It wouldn’t be until two more family lines met tragic ends at Harrenhal that the great King Jaehaerys I Targaryen awarded Harrenhal to Ser Bywin Strong, Lord Lyonel’s grandfather.
Like his ancestor Osmund, who was the first Strong to serve a Targaryen as Hand of the King, Lord Lyonel is quiet and unassuming in countenance, but he’s shrewdly intelligent in matters of governance. Appointing Lyonel as his second Hand was one of the few genuinely sharp moves we’ve seen Viserys make.
Lyonel’s sons are a different story.
Ser Harwin “Breakbones” Strong
Now here’s a fun one. Nicknamed “Breakbones” for his reputed strength and physicality, Ser Harwin is the eldest son of House Strong and quite the character. He first appeared onscreen in House of the Dragon’s third episode, “Second of His Name.” Among all the king’s men he might not have initially made the biggest impression, but it’s worth remembering that while the rest of the courtiers were shocked by the sight of Rhaenyra returning to camp covered in blood and dragging a dead boar, and the Lannister lord look downright disgusted, Ser Harwin laughed in approval.
Harwin seems to have little concern for airs or pretensions. As a captain of the Gold Cloaks, appointed to the position after Prince Daemon’s banishment, we saw him again patrolling King’s Landing when the princess and Daemon were running wild during “King of the Narrow Sea.” When he recognizes the princess in a page boy disguise he warns her to be more careful, she might not be so lucky next time (which turned out to be true). Nevertheless, Harwin kept her secret.
And Harwin proved to be reliable to Viserys’ heir once more when a wedding pre-game turned into a melee during last night’s episode. Ever reliable, one signal from his father sent Harwin into the flailing bodies to find the heir to the Iron Throne, who’d been knocked to the ground.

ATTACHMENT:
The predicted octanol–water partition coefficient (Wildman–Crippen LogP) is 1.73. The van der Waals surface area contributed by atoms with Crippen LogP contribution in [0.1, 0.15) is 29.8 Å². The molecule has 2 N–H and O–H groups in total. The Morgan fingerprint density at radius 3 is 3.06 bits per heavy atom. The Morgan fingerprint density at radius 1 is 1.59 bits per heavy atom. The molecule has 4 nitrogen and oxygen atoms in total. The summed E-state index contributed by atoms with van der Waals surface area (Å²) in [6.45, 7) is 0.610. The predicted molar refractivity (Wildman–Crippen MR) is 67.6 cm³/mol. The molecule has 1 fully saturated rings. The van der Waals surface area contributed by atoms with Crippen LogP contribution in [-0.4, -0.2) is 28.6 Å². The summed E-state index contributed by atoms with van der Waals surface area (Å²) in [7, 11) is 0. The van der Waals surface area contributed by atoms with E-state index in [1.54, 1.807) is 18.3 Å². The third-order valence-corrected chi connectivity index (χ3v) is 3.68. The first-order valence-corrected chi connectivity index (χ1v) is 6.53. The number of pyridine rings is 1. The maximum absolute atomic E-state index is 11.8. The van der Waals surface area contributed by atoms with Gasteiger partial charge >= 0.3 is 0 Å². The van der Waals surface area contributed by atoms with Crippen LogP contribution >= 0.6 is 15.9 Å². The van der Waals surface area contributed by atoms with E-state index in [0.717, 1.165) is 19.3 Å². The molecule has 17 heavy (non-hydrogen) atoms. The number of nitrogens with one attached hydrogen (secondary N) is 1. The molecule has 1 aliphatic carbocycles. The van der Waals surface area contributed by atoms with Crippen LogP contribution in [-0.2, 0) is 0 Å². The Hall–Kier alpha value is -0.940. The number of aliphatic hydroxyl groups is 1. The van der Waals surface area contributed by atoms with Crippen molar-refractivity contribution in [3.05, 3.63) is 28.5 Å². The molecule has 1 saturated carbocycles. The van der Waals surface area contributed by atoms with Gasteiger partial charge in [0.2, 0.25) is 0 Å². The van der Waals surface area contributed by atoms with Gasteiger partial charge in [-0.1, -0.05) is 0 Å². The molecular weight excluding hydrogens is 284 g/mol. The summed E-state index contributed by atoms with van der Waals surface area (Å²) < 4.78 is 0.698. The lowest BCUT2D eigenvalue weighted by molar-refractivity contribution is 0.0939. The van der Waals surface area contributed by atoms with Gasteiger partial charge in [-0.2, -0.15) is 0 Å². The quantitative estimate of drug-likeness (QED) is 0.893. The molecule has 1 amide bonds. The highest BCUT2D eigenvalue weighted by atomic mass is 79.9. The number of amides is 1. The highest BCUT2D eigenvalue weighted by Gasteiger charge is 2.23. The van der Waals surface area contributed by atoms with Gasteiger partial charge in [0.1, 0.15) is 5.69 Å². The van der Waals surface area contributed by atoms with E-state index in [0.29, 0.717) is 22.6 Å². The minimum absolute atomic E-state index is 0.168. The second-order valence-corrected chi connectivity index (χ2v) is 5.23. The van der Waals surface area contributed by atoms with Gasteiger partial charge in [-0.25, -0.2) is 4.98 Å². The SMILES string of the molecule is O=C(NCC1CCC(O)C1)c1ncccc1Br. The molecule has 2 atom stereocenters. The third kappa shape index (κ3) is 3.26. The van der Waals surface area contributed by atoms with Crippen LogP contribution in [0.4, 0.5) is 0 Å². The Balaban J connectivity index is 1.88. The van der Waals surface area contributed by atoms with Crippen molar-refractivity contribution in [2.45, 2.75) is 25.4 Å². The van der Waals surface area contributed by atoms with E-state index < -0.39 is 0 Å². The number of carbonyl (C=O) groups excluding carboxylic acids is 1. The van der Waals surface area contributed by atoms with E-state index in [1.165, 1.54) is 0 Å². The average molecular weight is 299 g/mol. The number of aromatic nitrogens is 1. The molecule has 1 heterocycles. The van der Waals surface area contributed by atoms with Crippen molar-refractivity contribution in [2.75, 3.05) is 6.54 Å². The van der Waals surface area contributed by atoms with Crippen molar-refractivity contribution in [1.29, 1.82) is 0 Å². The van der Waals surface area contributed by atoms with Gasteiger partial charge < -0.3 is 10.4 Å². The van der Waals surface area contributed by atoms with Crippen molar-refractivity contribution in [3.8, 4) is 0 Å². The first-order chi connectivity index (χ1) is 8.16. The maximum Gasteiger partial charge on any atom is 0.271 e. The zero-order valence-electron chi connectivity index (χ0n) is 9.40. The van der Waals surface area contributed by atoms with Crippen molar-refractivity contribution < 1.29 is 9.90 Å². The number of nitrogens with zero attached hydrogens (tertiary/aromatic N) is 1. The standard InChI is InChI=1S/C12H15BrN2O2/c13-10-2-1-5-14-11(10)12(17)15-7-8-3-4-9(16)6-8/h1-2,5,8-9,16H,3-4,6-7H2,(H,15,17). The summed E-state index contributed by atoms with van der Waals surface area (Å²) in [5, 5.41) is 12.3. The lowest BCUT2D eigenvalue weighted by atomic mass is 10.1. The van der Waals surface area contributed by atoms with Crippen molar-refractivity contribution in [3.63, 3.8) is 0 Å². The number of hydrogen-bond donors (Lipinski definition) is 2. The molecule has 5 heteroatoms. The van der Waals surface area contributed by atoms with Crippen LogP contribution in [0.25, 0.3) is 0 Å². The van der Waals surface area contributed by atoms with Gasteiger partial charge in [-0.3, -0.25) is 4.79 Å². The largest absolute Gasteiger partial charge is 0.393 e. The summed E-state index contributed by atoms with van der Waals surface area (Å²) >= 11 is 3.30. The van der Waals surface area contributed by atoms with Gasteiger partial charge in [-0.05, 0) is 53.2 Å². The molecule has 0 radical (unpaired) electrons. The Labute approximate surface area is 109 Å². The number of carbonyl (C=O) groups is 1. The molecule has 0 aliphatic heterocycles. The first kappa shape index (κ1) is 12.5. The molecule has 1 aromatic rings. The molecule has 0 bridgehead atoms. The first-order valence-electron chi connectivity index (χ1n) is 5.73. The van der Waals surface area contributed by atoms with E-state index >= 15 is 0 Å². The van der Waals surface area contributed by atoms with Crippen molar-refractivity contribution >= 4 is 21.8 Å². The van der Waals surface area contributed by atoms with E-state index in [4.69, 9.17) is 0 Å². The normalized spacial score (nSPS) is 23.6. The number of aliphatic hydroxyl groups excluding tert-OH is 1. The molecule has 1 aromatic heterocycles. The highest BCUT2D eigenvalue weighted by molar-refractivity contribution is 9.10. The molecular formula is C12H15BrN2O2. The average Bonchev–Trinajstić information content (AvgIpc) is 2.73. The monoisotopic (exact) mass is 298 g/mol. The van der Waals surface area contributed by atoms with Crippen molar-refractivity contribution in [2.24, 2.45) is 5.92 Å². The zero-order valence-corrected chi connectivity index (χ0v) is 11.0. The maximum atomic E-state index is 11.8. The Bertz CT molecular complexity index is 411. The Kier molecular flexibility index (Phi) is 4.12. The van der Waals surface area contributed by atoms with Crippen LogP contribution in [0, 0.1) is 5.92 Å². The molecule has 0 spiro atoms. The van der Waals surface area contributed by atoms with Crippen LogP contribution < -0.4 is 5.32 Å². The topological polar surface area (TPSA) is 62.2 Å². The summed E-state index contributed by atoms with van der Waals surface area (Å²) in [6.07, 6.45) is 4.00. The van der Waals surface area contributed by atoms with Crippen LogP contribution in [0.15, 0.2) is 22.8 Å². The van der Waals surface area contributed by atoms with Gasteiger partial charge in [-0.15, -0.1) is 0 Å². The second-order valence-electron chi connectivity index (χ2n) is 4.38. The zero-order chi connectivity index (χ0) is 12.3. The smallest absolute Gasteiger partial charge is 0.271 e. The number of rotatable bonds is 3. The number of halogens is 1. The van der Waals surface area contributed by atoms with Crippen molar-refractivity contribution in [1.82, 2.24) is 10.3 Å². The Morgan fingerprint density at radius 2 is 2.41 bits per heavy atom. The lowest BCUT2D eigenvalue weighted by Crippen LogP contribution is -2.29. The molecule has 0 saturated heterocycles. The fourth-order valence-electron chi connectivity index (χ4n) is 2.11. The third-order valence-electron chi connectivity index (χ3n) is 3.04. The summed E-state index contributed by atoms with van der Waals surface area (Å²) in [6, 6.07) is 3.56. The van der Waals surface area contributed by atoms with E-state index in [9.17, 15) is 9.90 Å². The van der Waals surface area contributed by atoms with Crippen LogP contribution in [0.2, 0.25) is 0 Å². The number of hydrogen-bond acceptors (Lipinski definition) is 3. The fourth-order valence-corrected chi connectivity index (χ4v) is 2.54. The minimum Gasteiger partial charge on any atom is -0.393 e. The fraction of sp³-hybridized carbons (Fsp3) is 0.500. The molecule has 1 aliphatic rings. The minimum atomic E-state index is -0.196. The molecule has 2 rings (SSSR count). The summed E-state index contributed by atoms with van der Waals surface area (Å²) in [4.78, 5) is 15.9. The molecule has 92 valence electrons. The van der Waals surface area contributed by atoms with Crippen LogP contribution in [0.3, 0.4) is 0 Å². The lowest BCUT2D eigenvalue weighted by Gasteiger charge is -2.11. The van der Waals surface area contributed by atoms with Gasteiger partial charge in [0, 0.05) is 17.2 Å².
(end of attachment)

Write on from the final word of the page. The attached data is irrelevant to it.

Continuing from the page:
Without spoiling too much, Harwin does not see the princess as a gateway to the Iron Throne, nor does he pine after her on a pedestal like the incredibly conflicted Ser Criston Cole. Yet he often seems to find his way in her company, something the historical accounts that make up Fire & Blood are quick and frequent to comment on. He may yet prove to be a strong ally to her family going forward. (Sorry, not sorry, about the pun.)
The last of the Strong brood to keep an eye on is Larys, the un-knighted and uncelebrated younger brother of brave Ser Harwin. This is because Larys already has a nickname of his own, “Larys the Clubfoot,” a cruel joke at the expense of his disability that left him handicapped with a twisted foot at birth (hence “clubfoot”). During the great hunt in House of the Dragon’s third episode, Larys can be briefly seen taking his company among the women in the pavilion as opposed to boasting with the men outside.
Among the medieval society of Westeros, this undoubtedly is viewed as a sign of weakness, but for Larys it is a practicality. He can barely ride a horse, much less run down a stag. But he can listen and learn. It is probably during such moments of listening that he ascertained the Grand Maester brewed moon tea (Westeros’ version of the morning after pill) for Princess Rhaenyra. And he used that information to his own advantage by telling the increasingly isolated Queen Alicent about the princess’ nocturnal activities.
Could he have known that Rhaenyra swore to Alicent that Daemon did not touch her—and therefore implicitly suggest she is still a virgin? Well, Larys’ father is the new Hand of the King, and if papa likes to talk, it’s possible Larys knew how such information would be received by a young woman who just saw her father banished from court.
As a second son with a disability, Larys has seemed to decide he can best make his way through the world via courtly intrigue. Chaos is a ladder, as Littlefinger would later say during the events of Game of Thrones, and the tea that is stirreth is the tea that will spill-ith. Larys clearly likes the mess too, as he was the first to smile at Queen Alicent later donning a green dress during Rhaenyra’s wedding celebrations.
If Harwin is finding himself repeatedly in the service of Princess Rhaenyra, we’d suggest to consider Larys only interested in the advancement of himself. And at the moment, that’s putting him on very good terms with Queen Alicent as she increasingly becomes her own woman.